THE PATRIOTS, by Sana Krasikov, is not for the faint of heart. It’s a sweeping, harsh, multigenerational saga that takes place mostly in Russia. It’s brilliant.
The year is 1935. The place is the upper deck of the Bremen in New York harbor, and Florence Fein is waving good bye to her entire family below. She bought her ticket to Russia and then told her father. ” Breaking your family’s heart was the price you paid for rescuing your own.” She’s going alone. She believes she’s going to a better place. She’s got a job and is excited about joining an economic revolution, a classless society with gender equality. But, really, she is clueless about the reality of The Soviet Union in the 30’s. And, of course, there is a man. He doesn’t know Florence is coming….
This is the second important book this season that takes place in Russia. However, A GENTLEMAN IN MOSCOW, by Amor Towles, is nothing like THE PATRIOTS. While GENTLEMAN was brilliant and amazing it was also whimsical and enchanting. There is nothing whimsical about PATRIOTS. Nothing. But it is brilliant.
I have to say that the timing of the publication of THE PATRIOTS is eerie. This year the news reports have been filled with news of Russia and Putin. I have never felt comfortable about Russia. I’ve read novels and thrillers over the years that took place in Russia. It’s always like reading about something happening in another world. That’s because it is another world. It’s mostly a frightening place. Nothing seems to be concrete. At times I can feel my own ignorance about the country and it’s history. But I am learning. I think this novel is quite possibly the most realistic history about The Cold War that you will find. And I believe it is an important piece of brilliant literature that should be read by everyone in the free world today.
Florence Fein quickly discovers a far different world than she had envisioned. Far from the revolutionary wonder she sought, she is swallowed up in a horrific way of life that she never signed on for. When she does finally hook up with the young man she’s looking for, of course that does not turn out like it was supposed to. But she stays in Russia, gets a job as a translator in Moscow with a bank, and continues to be loyal to the cause.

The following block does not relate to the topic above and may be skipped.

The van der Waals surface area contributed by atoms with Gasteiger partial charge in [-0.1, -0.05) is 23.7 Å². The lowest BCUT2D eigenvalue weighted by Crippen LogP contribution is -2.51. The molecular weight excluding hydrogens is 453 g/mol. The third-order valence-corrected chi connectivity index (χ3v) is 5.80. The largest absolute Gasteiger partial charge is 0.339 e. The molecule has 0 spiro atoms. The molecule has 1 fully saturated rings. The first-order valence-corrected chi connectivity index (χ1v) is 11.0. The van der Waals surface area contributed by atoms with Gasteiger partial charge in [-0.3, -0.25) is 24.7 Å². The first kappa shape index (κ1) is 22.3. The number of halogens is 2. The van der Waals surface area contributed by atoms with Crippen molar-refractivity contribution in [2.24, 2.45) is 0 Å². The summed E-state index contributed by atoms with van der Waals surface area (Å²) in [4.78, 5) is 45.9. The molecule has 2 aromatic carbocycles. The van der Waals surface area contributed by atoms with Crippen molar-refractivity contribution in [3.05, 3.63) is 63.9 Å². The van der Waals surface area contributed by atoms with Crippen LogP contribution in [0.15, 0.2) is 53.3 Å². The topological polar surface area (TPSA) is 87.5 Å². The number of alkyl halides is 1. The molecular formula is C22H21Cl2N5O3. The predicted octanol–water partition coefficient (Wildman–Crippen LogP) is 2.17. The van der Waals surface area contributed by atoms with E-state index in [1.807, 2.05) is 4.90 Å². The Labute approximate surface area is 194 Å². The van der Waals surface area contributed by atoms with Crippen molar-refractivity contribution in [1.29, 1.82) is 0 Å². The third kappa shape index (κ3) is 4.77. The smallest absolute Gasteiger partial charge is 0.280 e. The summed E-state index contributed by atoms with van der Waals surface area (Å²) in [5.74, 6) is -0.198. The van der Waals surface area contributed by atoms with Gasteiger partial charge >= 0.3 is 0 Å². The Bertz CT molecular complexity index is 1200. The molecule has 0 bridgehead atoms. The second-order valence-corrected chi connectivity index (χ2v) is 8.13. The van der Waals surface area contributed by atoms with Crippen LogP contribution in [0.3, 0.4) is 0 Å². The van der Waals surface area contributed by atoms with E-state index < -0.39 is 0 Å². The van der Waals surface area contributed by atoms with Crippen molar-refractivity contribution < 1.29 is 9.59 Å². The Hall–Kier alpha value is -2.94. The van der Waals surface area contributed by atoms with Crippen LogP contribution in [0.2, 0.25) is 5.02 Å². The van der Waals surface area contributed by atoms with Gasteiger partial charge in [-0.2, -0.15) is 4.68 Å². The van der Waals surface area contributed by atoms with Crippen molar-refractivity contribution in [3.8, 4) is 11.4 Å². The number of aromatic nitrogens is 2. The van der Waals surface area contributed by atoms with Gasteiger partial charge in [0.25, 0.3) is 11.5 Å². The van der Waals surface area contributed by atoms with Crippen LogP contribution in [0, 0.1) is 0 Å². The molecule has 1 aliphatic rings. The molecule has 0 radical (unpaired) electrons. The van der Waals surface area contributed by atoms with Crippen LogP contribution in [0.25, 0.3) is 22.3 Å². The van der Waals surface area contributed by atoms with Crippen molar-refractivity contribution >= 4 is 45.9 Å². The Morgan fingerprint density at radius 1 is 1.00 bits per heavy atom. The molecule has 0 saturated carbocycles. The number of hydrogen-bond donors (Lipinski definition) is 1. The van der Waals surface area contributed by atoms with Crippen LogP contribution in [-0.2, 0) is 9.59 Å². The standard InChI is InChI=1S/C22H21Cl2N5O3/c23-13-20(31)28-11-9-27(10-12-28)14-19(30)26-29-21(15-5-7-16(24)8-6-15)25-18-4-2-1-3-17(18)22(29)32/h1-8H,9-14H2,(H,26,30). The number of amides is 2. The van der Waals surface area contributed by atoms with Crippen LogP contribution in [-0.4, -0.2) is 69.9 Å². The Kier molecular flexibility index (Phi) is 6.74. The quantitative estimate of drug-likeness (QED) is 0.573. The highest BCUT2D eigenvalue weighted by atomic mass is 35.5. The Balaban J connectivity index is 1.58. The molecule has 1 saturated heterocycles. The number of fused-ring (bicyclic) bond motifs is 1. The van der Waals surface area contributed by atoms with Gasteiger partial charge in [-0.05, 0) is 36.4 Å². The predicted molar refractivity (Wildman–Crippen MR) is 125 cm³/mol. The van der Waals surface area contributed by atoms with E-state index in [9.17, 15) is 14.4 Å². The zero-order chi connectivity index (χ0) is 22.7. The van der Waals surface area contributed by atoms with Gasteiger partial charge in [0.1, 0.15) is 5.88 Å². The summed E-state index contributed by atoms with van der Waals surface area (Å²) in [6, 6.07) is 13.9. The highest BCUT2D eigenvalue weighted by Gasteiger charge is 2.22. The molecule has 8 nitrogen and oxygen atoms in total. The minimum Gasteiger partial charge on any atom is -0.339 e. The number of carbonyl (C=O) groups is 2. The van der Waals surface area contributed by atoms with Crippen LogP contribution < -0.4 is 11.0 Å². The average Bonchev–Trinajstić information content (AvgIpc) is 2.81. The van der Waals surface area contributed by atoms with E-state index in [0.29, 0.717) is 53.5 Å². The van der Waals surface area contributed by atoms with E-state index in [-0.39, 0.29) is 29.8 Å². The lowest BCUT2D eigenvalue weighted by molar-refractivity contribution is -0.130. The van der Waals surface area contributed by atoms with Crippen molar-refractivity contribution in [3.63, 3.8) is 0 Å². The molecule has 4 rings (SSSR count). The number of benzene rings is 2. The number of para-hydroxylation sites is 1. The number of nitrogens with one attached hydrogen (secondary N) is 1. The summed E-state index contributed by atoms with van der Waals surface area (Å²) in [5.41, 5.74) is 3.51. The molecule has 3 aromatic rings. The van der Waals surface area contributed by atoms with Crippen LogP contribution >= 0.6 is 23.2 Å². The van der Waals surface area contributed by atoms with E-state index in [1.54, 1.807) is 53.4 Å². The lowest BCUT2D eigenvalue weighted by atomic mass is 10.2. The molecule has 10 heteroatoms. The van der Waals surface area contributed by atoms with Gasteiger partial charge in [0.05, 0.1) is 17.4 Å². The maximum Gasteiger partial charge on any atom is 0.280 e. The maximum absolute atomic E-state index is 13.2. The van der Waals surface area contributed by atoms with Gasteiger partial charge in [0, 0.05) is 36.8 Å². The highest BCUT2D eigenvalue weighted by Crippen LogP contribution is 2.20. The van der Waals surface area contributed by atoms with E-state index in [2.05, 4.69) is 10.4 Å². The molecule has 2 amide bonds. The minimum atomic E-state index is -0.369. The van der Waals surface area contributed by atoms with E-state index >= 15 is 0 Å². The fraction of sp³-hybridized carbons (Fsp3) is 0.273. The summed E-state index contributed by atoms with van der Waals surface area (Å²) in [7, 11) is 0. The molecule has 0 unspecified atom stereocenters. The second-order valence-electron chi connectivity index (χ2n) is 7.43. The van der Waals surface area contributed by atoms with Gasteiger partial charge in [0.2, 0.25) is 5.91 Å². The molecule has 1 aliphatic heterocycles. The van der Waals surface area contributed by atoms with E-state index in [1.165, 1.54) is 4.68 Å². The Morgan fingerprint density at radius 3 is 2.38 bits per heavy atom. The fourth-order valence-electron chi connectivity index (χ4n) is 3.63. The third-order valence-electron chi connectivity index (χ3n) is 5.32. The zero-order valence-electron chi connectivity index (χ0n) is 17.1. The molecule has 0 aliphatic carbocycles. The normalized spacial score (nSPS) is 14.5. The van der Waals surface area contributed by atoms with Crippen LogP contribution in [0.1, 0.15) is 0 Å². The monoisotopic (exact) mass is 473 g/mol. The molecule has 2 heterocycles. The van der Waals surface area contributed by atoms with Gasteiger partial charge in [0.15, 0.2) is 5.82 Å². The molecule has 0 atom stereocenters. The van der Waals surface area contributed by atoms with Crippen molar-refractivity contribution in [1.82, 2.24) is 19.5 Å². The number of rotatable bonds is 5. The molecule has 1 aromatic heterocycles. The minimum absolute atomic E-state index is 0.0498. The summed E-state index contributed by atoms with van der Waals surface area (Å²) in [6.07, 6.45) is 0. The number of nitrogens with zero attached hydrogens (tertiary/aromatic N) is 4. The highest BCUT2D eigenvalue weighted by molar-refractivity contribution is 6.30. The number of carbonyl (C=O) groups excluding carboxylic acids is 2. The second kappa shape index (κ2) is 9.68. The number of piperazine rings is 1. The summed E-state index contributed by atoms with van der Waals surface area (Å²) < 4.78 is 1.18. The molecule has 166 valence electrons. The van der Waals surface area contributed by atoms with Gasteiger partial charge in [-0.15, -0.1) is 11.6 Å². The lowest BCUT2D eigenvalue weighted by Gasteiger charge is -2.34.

I almost put the book down at this point. I can’t in my wildest dreams imagine doing what Florence does. But I put on my big girl glasses and sucked it up. I truly wanted to finish this. And so I did.
It’s harsh. Really harsh. The Soviet labor camps were equal to the German camps. Yes, they were. How can one survive? Some of these scenes are difficult to read. But necessary to move the story along. Krasikov’s research is second to none. This sweeping tale is filled with palpable tension. One scene when Florence’s American passport is confiscated scared me to death. Because I knew what that meant.
The scenes in the apartments where Florence lives with her husband and son and many others are still stuck in my mind. All these families living in what used to be one apartment but had been divided into many with one shared kitchen and one bath for all to share. For years she lived like this.
The scenes of interrogation over and over again. The tautness that grew and grew until you wanted to scream. The knowing yet not knowing…
Florence has a son Julian who is estranged from her; put in an orphanage and made a ward of the state. This story is also told in his voice when he is older. He ends up being what they called a disenchanted Soviet Jew in 1970’s. And is then allowed to move to America with his family. Later he returns to Moscow to find out what really happened with his mother. And history begins to repeat itself as Julian’s son Lenny leaves America to live and work in Russia.
This is one of those important books that has arrived at this point in time for a reason. Russia scares me. It always has. There it is. But I believe I understand it better after reading THE PATRIOT. Not an easy read. Not a fun read. But a brilliant story told brilliantly.
Sana Krasikov was born in Ukraine and raised in the Soviet republic of Georgia until she was eight, when her family immigrated to the United States, she has lived in Moscow and Nairobi and now lives in New York. She knows of what she writes.
My review copy came from Random House Publishing Group. This one is a real winner.